Andrew Welch · Insights · #vuejs #elementapi #frontend

Published , updated · 5 min read ·


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Lazy Loading with the Element API & VueJS

Here’s how to use Craft CMS’s Ele­ment API to lazy load con­tent and dis­play it via Vue­JS on the frontend

Lazy Dog

When­ev­er you have a sig­nif­i­cant amount of con­tent, you’re faced with the UX deci­sion of how you’re going to dis­play it. We don’t want to over­whelm peo­ple with too many choic­es, because stud­ies have shown that peo­ple can only focus on so many things at once.

How­ev­er, we also have to pro­vide a way to load more con­tent when the user says Give me more! I explored a few options for the blog index page, from tra­di­tion­al pag­i­na­tion to infi­nite scrolling”, but ulti­mate­ly end­ed up with a Load More Arti­cles but­ton. I was lean­ing towards going down this route already, and solid­i­fied my deci­sion after read­ing this arti­cle: Infi­nite Scrolling, Pag­i­na­tion Or Load More” But­tons? Usabil­i­ty Find­ings In eCom­merce.

So to accom­plish this, we’re going to need two things:

  1. Some way to load addi­tion­al blog entries dynamically
  2. Then dis­play these entries on the fron­tend so the user can see them

A tra­di­tion­al approach to this prob­lem would be using jQuery & ajax to load a tem­plate which ren­ders the next X blog entries, and then append it to the DOM. Not a big deal, this approach has been used count­less times.

How­ev­er, we’re using Vue­JS on this web­site, so let’s explore how we can use it instead. Addi­tion­al­ly, Craft CMS is a con­tent man­age­ment sys­tem, not just a thing that makes web pages. So lets use its Ele­ment API plu­g­in to cre­ate an actu­al API for nystudio107, so that, for exam­ple, an iPhone app could get at the con­tent we’ve cre­at­ed, too.

Link Making an API

So after we’ve down­loaded & installed the Ele­ment API plu­g­in, we’ll need to cre­ate a file called elementapi.php and put it in our craft/config fold­er. This is where we’ll define our API: basi­cal­ly, what data are we return­ing. Our API is incred­i­bly sim­ple, we just want to be able to load the next 9 blog entries. We’ll need to be able to pass in a page num­ber, and we’ll need it to return our blog entries’ title, urlsummary, image, category, and tags.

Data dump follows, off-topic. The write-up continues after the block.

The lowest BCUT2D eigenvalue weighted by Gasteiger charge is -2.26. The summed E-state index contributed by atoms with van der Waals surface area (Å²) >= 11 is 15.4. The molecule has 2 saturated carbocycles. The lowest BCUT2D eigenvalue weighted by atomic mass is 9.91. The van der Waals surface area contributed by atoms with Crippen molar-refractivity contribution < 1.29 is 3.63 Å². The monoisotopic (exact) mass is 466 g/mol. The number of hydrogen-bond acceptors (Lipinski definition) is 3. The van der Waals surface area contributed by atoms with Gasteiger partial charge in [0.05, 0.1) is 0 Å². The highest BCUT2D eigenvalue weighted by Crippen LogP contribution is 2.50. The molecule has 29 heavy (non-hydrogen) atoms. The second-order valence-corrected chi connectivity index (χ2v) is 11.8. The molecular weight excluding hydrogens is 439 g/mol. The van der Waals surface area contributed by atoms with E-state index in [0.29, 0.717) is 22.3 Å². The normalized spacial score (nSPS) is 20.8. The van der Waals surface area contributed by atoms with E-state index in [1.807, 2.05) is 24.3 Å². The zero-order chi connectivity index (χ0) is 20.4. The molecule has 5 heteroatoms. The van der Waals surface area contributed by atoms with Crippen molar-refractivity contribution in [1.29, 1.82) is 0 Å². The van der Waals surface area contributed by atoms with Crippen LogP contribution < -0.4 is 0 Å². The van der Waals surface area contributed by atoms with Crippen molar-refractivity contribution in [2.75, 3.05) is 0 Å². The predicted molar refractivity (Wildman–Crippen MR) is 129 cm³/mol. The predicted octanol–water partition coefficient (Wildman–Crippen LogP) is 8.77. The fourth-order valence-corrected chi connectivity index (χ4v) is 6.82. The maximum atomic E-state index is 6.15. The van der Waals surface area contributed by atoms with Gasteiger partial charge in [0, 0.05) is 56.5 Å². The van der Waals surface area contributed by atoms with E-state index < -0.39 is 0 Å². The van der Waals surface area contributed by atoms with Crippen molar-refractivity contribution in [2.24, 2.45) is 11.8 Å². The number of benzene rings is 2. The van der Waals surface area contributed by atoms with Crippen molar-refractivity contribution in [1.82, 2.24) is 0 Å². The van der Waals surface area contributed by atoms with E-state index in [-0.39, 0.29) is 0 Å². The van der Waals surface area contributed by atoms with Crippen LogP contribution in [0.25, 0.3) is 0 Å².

While a full Ele­ment API tuto­r­i­al is beyond the scope of this arti­cle, I will give you a quick primer. An endpoint in API par­lance is just a unique URL that rep­re­sents an object or col­lec­tion of objects. So for instance, our only endpoint is nystudio107.com/api/blog.json which returns to us the next 9 entries in our blog.

The Ele­ment API also has a con­cept of transformers, which are just func­tions that take the data we’ve been giv­en, trans­form it into what we want returned by our API, and return it. 

Here’s what our elementapi.php looks like:

<?php
namespace Craft;

return [
    'endpoints' => [
        'api/blog.json' => [
            'elementType' => 'Entry',
            'elementsPerPage' => 9,
            'pageParam' => 'pg',
            'criteria' => ['section' => 'blog'],
            'transformer' => function(EntryModel $entry) {
                if (isset($entry->blogImage[0]))
                    $srcImage = $entry->blogImage[0];
                $imageUrl = "";
                if ($srcImage)
                {
                    craft()->config->set('generateTransformsBeforePageLoad', true);
                    if (craft()->plugins->getPlugin('Imager'))
                    {
                        $image = craft()->imager->transformImage($srcImage, [
                                'width' => 336,
                                'format' => 'jpg',
                                'ratio' => 2/1,
                                'allowUpscale' => false,
                                'mode' => 'crop',
                                'jpegQuality' => 60,
                                'position' => $srcImage->focusPctX() . '% ' . $srcImage->focusPctY() . '%',
                                'interlace' => true
                            ], null, null);
                        $imageUrl = $image->url;
                    }
                    else
                        $imageUrl = $srcImage->getUrl(['width' => 336, 'height' => 168]);